"With the aid of a brilliant cast and a simple concept, Sally Potter gifted the audience with a witty tragic comedy about ordinary life that has a purely British soul"
As far as British comedies go, The Party fits right into this kind of genre. Set in an English apartment, the film starts with a dinner celebration for Janet, who just got the position of Minister of Health.
Invited to the party are her closest friends and collaborators who helped her, and her political party, succeed. Everything seems fine, apart from Janet’s husband Bill, who is rather sulky and drunk. It doesn’t take long for the celebration to turn into a tragedy, once Bill reveals what has him so preoccupied.
Directed by Sally Potter, The Party is a film structured as if it was a theatrical piece; the scenes are all shot in a closed space, moving between the kitchen, the backyard, the living room and the toilet. Everything is in black and white, which sets a more decadent and dramatic tone for the film and almost makes the audience feel like they are watching a old movie instead of a contemporary work.
All the actors are followed at close range and that highlights their behaviours and emotions. Exposing the cast to such close shoots gives them the chance to really showcase their talent in using their facial expressions to convey their emotions, which are quite exaggerated and staged just like it would be done for a play that is being a pantomime for reality.
The cast ensemble is made of the most talented English actors, however the strongest performances are delivered by Patricia Clarkson, Cillian Murphy and Kristin Scott Thomas. Patricia Clarkson plays the part of the cynic April. Her character is the only one who brings comic relief to the story. Her sharp and realistic remarks make her the meanest and most sincere protagonist of the story. She doesn’t have any filters and says everything as it is and, for this reason, she is the funniest among the cast with her dark humour and straight forward attitude.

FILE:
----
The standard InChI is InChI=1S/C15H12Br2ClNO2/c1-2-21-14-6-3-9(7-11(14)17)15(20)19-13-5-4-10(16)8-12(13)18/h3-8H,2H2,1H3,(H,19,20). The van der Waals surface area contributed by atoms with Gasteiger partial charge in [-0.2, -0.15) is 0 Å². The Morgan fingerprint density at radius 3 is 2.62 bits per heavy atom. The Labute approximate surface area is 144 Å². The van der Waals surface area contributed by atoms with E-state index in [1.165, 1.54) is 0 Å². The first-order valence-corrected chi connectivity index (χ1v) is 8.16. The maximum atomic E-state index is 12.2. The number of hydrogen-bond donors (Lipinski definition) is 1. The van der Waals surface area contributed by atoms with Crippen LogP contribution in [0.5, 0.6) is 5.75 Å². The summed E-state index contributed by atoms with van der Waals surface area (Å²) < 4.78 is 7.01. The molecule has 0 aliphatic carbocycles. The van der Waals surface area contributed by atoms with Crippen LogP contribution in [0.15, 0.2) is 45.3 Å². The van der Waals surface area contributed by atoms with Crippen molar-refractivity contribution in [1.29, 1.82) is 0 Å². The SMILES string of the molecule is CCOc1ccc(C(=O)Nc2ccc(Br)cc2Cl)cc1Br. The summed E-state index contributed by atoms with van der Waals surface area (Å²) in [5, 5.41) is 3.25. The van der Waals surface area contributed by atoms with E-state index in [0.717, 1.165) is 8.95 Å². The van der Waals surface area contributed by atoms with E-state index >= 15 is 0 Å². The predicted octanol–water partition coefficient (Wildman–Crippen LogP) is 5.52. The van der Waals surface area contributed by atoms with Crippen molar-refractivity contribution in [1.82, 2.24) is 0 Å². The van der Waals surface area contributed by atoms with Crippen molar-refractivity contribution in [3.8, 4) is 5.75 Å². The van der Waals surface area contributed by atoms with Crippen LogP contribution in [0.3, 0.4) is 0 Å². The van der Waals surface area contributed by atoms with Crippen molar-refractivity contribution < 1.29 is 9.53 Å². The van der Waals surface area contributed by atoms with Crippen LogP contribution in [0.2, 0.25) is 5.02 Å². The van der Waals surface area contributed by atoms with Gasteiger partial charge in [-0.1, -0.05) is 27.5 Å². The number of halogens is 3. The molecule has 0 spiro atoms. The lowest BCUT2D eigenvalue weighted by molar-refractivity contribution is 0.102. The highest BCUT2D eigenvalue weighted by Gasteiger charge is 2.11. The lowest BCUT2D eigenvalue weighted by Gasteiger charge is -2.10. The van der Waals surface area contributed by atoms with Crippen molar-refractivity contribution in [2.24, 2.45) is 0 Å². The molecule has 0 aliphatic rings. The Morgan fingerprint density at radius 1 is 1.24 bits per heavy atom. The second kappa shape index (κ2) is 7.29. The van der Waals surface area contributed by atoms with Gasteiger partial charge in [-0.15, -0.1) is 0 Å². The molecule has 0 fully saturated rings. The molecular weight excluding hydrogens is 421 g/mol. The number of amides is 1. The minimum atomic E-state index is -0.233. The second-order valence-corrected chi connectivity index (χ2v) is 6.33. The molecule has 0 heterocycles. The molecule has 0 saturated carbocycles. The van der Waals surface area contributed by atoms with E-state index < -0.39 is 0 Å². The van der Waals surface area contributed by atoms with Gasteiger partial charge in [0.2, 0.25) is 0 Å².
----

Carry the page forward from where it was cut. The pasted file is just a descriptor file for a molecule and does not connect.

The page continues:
Cillian Murphy plays the part of the erratic and angry Tom perfectly. He is constantly agitated, he is under the influence of cocaine and betrayal. He comes to the party to uncover the truth and he is the reason why from a celebration the party turns into a sudden tragedy.
Kristin Scott Thomas is the queen of the house, at first she portrays Janet, the woman who has it all: the perfect house, the perfect marriage, the perfect promotion and still the chance to be the perfect wife. However, her façade crumbles as soon as the audience discovers that she is being unfaithful. As soon as this small bit of information is revealed all pretences start to be peeled off.
After her husband Bill delivers this bad news, she becomes desperate to take control again of the life she is about to see changed. She starts to become more erratic and almost replaces Tom in the role. She is upset about her husband’s news and her reaction becomes overly dramatic until it culminates at the end of the film, which is where the movie first started.
What makes The Party an enjoyable dark comedy is the fact that it doesn’t shy away from making fun of the contemporary realities. In the film politics, artificial insemination and holistic medicine are all discussed with sarcasm by the actual party concerned. The irony is strong throughout the film and, although the movie takes a turn towards a tragic end, the comedy aspect of it is prominent. With the aid of a brilliant cast and a simple concept, Sally Potter gifted the audience with a witty tragic comedy about ordinary life that has a purely British soul.